Precise means clearly expressed, definite, accurate, correct, and conforming to proper form.  Precise data integrity rules denotatively specify the criteria for high quality data and reduce or eliminate errors in the data  resource.  Precise data integrity rules are short statements about constraints that need to be applied or actions that need to be taken on the data when entering the data resource or while in the data resource.

Precise data integrity rules are separate from comprehensive data definitions, although they must be in synch with the data definitions.  A data definition explains the data and is not a data rule.  A data definition, by definition, is a data definition.  Treating a data definition as a data rule directly impacts the development of comprehensive data definitions.  Similarly, precise data integrity rules are separate from proper data structures, although they must be in synch with the data structure.

Precise data integrity rules do not state or enforce accuracy, precision, scale, or resolution.  They can only verify the validity of the data.  Data accuracy is a measure of how well the data values represent the business world at a point in time or for a period of time.  Data precision is how precisely a measurement was made and how many significant digits are included in the measurement.  Scale is the ratio of a real world distance to a map distance.  Resolution is the degree of granularity of the data, indicating how small an object can be represented with a specific scale and precision.  Data accuracy, precision, scale, and resolution are documented either in the comprehensive data definition, or as data values.

Precise data integrity rules do not pertain to completeness or suitability.  Data completeness is a measure of how well the scope of the data resource meets the scope of the current and future business information demand.  Data suitability is how suitable the data are for a specific purpose, which varies with the use of the data.  Data completeness and suitability cannot be documented in data definitions, data structure, or data integrity rules.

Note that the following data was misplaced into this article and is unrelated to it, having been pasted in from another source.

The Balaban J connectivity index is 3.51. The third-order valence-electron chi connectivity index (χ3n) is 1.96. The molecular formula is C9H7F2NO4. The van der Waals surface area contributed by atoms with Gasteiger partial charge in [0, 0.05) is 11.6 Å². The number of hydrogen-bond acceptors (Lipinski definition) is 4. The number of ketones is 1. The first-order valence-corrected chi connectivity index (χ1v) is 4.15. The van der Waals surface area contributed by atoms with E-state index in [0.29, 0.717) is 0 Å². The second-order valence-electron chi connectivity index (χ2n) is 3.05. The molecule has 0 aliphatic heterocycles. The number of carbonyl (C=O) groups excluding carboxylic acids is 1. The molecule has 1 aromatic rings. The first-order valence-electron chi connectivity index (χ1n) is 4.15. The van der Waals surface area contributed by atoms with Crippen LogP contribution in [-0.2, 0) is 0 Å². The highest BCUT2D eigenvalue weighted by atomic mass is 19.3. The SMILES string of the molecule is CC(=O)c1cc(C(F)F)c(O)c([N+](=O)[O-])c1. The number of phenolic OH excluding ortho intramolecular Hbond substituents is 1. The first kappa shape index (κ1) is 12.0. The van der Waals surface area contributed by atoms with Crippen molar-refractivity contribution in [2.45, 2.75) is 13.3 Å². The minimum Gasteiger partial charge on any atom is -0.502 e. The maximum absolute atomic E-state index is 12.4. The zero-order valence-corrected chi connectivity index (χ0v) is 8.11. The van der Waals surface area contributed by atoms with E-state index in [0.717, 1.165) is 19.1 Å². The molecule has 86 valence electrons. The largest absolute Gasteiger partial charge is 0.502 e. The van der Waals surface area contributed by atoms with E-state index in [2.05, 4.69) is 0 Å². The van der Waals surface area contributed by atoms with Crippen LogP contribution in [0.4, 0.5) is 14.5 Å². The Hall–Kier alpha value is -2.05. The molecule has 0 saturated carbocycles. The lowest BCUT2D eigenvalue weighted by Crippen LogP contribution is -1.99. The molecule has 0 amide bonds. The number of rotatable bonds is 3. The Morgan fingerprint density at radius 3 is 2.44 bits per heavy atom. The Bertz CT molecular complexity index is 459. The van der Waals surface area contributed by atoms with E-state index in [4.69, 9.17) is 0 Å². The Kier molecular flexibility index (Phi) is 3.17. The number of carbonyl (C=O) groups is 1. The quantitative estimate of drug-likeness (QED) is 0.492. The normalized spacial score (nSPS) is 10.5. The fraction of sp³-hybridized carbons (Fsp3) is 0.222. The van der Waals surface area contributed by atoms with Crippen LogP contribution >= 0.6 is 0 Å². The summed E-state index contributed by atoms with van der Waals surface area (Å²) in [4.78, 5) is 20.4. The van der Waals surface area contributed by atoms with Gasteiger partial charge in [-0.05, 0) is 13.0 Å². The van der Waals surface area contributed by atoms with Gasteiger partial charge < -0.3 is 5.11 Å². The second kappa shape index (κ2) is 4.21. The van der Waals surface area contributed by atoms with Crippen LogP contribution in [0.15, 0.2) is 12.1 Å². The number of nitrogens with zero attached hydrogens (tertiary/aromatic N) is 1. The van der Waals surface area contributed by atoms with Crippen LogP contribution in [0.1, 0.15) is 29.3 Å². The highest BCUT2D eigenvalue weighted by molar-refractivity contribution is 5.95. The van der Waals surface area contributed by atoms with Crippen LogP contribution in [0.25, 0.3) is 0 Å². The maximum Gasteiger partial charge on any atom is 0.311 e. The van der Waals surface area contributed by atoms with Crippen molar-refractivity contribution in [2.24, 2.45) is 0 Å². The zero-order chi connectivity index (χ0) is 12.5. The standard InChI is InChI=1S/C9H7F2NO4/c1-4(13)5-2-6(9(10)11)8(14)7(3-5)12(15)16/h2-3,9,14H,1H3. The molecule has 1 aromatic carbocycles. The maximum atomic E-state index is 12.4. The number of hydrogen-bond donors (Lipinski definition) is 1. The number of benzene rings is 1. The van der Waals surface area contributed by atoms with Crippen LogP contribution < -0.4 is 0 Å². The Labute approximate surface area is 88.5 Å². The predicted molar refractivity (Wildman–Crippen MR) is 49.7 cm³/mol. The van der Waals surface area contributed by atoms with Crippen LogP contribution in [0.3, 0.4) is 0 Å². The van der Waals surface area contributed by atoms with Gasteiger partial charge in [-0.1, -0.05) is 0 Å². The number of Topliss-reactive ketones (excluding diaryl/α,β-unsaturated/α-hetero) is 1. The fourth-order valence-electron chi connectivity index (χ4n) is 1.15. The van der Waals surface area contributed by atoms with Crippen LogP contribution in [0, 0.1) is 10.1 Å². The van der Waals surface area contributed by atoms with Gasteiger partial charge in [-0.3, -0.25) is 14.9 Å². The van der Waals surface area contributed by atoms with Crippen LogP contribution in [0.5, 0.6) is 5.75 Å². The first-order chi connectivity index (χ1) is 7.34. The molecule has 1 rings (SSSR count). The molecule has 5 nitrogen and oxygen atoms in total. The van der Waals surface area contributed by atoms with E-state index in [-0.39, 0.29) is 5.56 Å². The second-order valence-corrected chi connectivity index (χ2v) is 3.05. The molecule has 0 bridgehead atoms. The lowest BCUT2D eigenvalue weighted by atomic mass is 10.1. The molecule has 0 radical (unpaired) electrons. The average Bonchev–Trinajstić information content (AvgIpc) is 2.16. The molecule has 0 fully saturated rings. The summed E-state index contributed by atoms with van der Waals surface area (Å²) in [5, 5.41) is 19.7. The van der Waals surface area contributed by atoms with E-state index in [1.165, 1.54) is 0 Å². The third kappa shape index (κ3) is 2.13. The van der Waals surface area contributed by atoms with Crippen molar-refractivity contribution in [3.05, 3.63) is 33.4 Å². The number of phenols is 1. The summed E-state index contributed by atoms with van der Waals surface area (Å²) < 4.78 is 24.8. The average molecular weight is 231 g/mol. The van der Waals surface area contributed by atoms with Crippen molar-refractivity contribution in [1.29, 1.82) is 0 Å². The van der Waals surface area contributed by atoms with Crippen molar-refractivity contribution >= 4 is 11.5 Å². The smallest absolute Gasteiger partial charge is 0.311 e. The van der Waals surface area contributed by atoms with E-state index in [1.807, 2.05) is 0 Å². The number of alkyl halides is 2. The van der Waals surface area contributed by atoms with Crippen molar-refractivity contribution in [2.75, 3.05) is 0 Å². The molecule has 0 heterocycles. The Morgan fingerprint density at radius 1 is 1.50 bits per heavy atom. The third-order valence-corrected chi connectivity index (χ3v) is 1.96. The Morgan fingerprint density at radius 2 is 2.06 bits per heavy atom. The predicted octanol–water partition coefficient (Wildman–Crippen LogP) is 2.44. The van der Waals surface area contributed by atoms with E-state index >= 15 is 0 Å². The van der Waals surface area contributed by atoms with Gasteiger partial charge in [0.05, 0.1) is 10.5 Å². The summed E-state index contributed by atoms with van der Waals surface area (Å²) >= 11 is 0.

Precise data integrity rules do no pertain to volatility or currentness.  Data volatility is a measure of how quickly data in the business world changes.  Data currentness is a measure of how well the data values remain current with the business.  Note that currentness is used rather than currency to prevent any confusion with monetary amounts.  Data volatility and currentness are best stated in comprehensive data definitions rather than as precise data integrity rules.

Precise data integrity rules are formally and uniquely named according to the data naming taxonomy and supporting vocabulary (A Suitable Descriptive Component).  A data integrity rule name is designated with an exclamation mark (!), such as Student. Name, Change!.  Data integrity rule versions are designated with left and right carets, such as Student. Name, Change! <1990 – 1998>.